Cooper Tire-Apollo Merger Suffers a Blowout
Nov 11th 2013 4:04PM
Updated Nov 12th 2013 3:36PM
You can almost hear the judge snickering while rejecting the arguments presented by Cooper Tire & Rubber in its dispute with Apollo Tyres, the Indian tire giant trying to buy its U.S. counterpart for $2.3 billion. In a partial ruling on Friday, the judge said Apollo hasn't breached its obligation to quickly reach an agreement with the United Steelworkers union.
The acquisition, despite actually being supported by both management teams, is running into snags because everyone else in the Cooper organization is apparently opposed to the merger. The union sued, while a Chinese plant is in revolt, refusing to make Cooper tires and locking management out of the building and refusing to turn over paperwork.
An arbitrator recently ruled Apollo had to abide by Cooper's agreement with the union that should there be a change in control of the company, and the resulting parent organization would have to renegotiate a new contract. That has slowed the takeover process and Cooper started agitating that Apollo was dragging its feet on reaching a pact with the workers. It filed the court challenge to force Apollo to move, saying the Indian company was breaching its contract.
Apollo was incredulous, asking how it was supposed to close a deal when Cooper can't keep its divisions in line and it can't get all the necessary financial information. Apollo's now suggesting it wants to drop the offer price, perhaps by as much as $9 per share.
The tire industry has become increasingly competitive in recent years. Not so much at the top, where Bridgestone, Michelin, and Goodyear butt heads, and have a significant lead over fourth-place ContinentalRather, it's in the middle ground where Sumitomo, Pirelli, Hankook, Yokohama, and, yes, Cooper put the rubber to the road that is the most exciting arena. London-based Brand Finance estimates the global tire market will advance 5% annually through 2015.
Sumitomo, for example, recently laid out a road map to grow sales to $15 billion annually by 2020, an ambitious proposal that would see sales expand 8.5% each year for the next seven years, generating an operating margin of at least 12%. Analysts point out its margin was 8.9% last year, but has a five-year average of just 7.1%. Pirelli is looking for a minimum of double-digit growth in 2013, while Yokohama wants to spend hundreds of millions of dollars in the Philippines and Russia to build out capacity. In September, Goodyear reiterated its full-year target of annual segment operating income growth of 10% to 15% through 2016 while at the same time reinstating its dividend.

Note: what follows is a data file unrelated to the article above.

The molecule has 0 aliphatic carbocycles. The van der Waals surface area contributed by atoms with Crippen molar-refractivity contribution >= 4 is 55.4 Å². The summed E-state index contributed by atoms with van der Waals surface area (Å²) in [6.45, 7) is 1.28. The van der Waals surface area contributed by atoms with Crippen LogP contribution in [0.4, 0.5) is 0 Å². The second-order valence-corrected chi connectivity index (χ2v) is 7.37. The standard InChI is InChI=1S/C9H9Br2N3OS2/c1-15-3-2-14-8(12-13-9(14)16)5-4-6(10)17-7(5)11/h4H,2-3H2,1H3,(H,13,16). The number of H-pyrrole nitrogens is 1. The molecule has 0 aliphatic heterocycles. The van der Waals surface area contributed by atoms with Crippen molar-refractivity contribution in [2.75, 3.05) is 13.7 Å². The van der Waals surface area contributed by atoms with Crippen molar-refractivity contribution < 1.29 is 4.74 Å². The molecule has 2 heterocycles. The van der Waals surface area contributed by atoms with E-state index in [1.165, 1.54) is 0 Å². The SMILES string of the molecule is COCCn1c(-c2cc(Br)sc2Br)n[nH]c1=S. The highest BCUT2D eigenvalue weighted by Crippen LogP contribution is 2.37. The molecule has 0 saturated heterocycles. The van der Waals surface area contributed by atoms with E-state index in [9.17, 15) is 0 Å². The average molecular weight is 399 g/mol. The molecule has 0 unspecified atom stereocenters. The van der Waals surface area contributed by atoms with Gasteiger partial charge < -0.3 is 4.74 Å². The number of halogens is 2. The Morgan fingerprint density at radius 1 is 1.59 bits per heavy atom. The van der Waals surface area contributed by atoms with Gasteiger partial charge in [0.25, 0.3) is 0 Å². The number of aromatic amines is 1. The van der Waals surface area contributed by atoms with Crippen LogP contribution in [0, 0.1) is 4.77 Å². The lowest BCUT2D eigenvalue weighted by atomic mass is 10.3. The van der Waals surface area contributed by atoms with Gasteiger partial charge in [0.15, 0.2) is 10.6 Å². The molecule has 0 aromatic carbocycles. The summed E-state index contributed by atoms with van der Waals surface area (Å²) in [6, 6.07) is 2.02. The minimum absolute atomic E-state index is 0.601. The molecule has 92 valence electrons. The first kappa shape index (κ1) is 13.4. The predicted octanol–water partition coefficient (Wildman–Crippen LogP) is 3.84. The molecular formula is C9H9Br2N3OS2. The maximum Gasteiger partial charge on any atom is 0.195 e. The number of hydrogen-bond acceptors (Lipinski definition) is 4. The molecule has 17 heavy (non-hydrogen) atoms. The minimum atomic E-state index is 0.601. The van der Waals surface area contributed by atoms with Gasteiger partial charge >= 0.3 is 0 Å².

The Apollo-Cooper tie-up would advance the opportunity for the tire maker to leapfrog the competition into that middle tier, creating the seventh-largest global tire company, with pro forma revenue of $6.6 billion in 2012.
The court ruling against Cooper is only part of the claims being heard. After Cooper filed its complaint, Apollo filed counterclaims saying the U.S. company hadn't provided the documents it needs to complete the merger and seeking a judgment to that effect. A decision on that matter should be coming soon.
Regardless of what the court decides, this doesn't seem like a marriage that's getting off on the right foot. It may yet cause problems in melding together the two company's corporate cultures.
Shares of Cooper trade at a 30% discount to the initial offer price, suggesting the market's not convinced either that this is a match made in heaven.
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Editor's note: A previous version of this article stated that two of Cooper's Chinese plants were striking, rather than just one. The Fool regrets the error.
The article Cooper Tire-Apollo Merger Suffers a Blowout originally appeared on Fool.com.Fool contributor Rich Duprey has no position in any stocks mentioned. The Motley Fool has no position in any of the stocks mentioned. Try any of our Foolish newsletter services free for 30 days. We Fools may not all hold the same opinions, but we all believe that considering a diverse range of insights makes us better investors. The Motley Fool has a disclosure policy.
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